In 2006 the title 'Highlanders' finally disappeared from the British Army's list of infantry regiments after nearly 270 years. Throughout this period Scottish Highland units distinguished themselves in battle, but it was in the 19th-century heyday of the British Empire that they acquired an elite reputation and their colourful uniforms evolved to their full complexity. This book traces and explains the identity and appearance of the individual regiments throughout Queen Victoria's reign, illustrating a wide variety of their home service uniforms with engravings, paintings, photographs, and full colour plates specially researched and prepared for this tribute to a unique military tradition.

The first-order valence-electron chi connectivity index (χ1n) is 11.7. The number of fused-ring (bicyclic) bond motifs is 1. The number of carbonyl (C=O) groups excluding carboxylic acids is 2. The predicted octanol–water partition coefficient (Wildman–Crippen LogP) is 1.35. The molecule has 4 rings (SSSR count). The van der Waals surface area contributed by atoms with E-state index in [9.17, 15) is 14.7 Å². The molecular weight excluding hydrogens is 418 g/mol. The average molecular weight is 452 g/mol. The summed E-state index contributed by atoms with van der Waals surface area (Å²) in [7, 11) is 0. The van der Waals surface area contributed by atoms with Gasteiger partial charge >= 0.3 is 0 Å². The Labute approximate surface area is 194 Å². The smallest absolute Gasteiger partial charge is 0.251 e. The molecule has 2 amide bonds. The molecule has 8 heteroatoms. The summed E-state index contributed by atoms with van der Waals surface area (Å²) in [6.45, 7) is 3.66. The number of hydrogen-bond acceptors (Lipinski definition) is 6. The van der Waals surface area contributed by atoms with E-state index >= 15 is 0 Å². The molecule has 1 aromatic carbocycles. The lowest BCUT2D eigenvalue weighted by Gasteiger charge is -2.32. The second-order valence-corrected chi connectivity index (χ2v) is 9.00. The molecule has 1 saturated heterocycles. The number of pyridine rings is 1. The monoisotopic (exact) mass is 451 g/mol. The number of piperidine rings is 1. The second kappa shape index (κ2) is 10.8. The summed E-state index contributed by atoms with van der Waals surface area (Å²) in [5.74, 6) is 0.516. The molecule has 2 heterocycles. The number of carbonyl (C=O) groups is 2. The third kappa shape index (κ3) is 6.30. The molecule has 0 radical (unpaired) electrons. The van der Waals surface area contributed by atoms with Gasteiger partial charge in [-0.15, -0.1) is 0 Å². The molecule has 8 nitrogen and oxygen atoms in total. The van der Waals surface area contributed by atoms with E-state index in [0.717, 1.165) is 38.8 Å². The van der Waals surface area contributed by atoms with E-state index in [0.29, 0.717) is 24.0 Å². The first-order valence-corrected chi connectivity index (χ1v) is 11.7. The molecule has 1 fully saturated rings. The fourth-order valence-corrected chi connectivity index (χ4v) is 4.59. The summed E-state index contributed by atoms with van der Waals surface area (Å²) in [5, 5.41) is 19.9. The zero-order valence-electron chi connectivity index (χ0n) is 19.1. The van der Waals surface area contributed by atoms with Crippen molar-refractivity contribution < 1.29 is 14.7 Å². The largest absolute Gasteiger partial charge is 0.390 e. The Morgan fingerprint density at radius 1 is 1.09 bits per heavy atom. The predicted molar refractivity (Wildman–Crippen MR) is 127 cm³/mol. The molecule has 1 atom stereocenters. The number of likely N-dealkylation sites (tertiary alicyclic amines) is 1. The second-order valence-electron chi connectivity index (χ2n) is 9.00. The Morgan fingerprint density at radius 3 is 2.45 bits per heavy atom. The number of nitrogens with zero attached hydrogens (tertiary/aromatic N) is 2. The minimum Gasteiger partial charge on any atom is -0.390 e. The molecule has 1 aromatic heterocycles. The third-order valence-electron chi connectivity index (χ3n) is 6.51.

Read an extract of Queen Victoria’s Highlanders
Table of Contents
The Scottish regiments post-Waterloo: dramatic increase in public reputation – restoration of the kilt (previously forbidden on political grounds since Jacobite rebellion) to unkilted units · Chronology of campaigns - e.g. South Africa, Canada, Crimea, Indian Mutiny, Persia, North-west Frontier, Afghanistan · Unit organization and evolution throughout the century, culminating in Cardwell reforms of 1880s and granting of formal title 'Highlanders' · Uniform evolution throughout the century, with increasing introduction of romantic 'clan' distinctions